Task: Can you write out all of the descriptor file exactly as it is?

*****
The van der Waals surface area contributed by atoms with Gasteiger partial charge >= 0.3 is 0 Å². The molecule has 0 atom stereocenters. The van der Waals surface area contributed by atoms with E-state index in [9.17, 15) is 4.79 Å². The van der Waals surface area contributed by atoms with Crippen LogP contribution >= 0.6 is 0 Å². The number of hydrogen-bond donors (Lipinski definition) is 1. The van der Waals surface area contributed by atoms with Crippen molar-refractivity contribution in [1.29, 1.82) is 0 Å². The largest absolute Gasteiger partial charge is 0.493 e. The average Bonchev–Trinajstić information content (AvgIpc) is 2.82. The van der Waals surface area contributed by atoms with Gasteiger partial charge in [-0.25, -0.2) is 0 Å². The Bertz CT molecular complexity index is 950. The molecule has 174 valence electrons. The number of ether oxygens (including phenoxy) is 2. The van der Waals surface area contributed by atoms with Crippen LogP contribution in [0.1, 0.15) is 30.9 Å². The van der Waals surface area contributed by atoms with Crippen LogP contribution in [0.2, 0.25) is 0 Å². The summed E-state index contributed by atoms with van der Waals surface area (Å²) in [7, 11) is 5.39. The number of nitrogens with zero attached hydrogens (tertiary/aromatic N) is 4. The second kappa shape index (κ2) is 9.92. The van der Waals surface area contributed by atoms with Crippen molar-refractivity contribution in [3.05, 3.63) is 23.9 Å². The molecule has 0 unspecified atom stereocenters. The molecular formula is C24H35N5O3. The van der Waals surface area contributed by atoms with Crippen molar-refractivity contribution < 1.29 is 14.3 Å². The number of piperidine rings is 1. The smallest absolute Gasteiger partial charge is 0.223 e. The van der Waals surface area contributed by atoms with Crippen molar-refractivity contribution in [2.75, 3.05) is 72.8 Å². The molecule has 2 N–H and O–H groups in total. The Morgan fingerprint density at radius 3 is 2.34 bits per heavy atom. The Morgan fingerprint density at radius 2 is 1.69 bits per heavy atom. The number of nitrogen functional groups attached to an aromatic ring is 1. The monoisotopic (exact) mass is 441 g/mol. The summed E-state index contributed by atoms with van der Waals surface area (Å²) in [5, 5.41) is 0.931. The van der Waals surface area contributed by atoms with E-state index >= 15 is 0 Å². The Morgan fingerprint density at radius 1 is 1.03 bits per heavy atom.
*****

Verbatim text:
The van der Waals surface area contributed by atoms with Gasteiger partial charge >= 0.3 is 0 Å². The molecule has 0 atom stereocenters. The van der Waals surface area contributed by atoms with E-state index in [9.17, 15) is 4.79 Å². The van der Waals surface area contributed by atoms with Crippen LogP contribution >= 0.6 is 0 Å². The number of hydrogen-bond donors (Lipinski definition) is 1. The van der Waals surface area contributed by atoms with Crippen molar-refractivity contribution in [1.29, 1.82) is 0 Å². The largest absolute Gasteiger partial charge is 0.493 e. The average Bonchev–Trinajstić information content (AvgIpc) is 2.82. The van der Waals surface area contributed by atoms with Gasteiger partial charge in [-0.25, -0.2) is 0 Å². The Bertz CT molecular complexity index is 950. The molecule has 174 valence electrons. The number of ether oxygens (including phenoxy) is 2. The van der Waals surface area contributed by atoms with Crippen LogP contribution in [0.1, 0.15) is 30.9 Å². The van der Waals surface area contributed by atoms with Crippen LogP contribution in [0.2, 0.25) is 0 Å². The summed E-state index contributed by atoms with van der Waals surface area (Å²) in [7, 11) is 5.39. The number of nitrogens with zero attached hydrogens (tertiary/aromatic N) is 4. The second kappa shape index (κ2) is 9.92. The van der Waals surface area contributed by atoms with Crippen molar-refractivity contribution in [3.05, 3.63) is 23.9 Å². The molecule has 0 unspecified atom stereocenters. The molecular formula is C24H35N5O3. The van der Waals surface area contributed by atoms with Crippen molar-refractivity contribution < 1.29 is 14.3 Å². The number of piperidine rings is 1. The smallest absolute Gasteiger partial charge is 0.223 e. The van der Waals surface area contributed by atoms with Crippen molar-refractivity contribution in [2.75, 3.05) is 72.8 Å². The molecule has 2 N–H and O–H groups in total. The Morgan fingerprint density at radius 3 is 2.34 bits per heavy atom. The Morgan fingerprint density at radius 2 is 1.69 bits per heavy atom. The number of nitrogen functional groups attached to an aromatic ring is 1. The monoisotopic (exact) mass is 441 g/mol. The summed E-state index contributed by atoms with van der Waals surface area (Å²) in [5, 5.41) is 0.931. The van der Waals surface area contributed by atoms with E-state index >= 15 is 0 Å². The Morgan fingerprint density at radius 1 is 1.03 bits per heavy atom.